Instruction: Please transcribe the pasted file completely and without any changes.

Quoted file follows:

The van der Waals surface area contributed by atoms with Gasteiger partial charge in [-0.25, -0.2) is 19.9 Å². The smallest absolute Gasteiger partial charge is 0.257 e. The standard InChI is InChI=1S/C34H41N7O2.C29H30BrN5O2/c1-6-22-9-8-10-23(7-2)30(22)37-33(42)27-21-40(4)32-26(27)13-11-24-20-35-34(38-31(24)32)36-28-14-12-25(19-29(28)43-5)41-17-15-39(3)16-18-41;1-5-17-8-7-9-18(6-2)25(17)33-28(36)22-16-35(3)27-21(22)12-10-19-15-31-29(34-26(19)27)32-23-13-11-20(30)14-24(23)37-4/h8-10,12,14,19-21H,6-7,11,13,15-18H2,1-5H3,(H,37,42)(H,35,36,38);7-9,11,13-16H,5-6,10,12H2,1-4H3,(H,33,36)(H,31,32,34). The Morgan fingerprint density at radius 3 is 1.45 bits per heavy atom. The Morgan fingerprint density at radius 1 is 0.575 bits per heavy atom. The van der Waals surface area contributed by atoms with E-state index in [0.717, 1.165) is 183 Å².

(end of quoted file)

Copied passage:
The van der Waals surface area contributed by atoms with Gasteiger partial charge in [-0.25, -0.2) is 19.9 Å². The smallest absolute Gasteiger partial charge is 0.257 e. The standard InChI is InChI=1S/C34H41N7O2.C29H30BrN5O2/c1-6-22-9-8-10-23(7-2)30(22)37-33(42)27-21-40(4)32-26(27)13-11-24-20-35-34(38-31(24)32)36-28-14-12-25(19-29(28)43-5)41-17-15-39(3)16-18-41;1-5-17-8-7-9-18(6-2)25(17)33-28(36)22-16-35(3)27-21(22)12-10-19-15-31-29(34-26(19)27)32-23-13-11-20(30)14-24(23)37-4/h8-10,12,14,19-21H,6-7,11,13,15-18H2,1-5H3,(H,37,42)(H,35,36,38);7-9,11,13-16H,5-6,10,12H2,1-4H3,(H,33,36)(H,31,32,34). The Morgan fingerprint density at radius 3 is 1.45 bits per heavy atom. The Morgan fingerprint density at radius 1 is 0.575 bits per heavy atom. The van der Waals surface area contributed by atoms with E-state index in [0.717, 1.165) is 183 Å².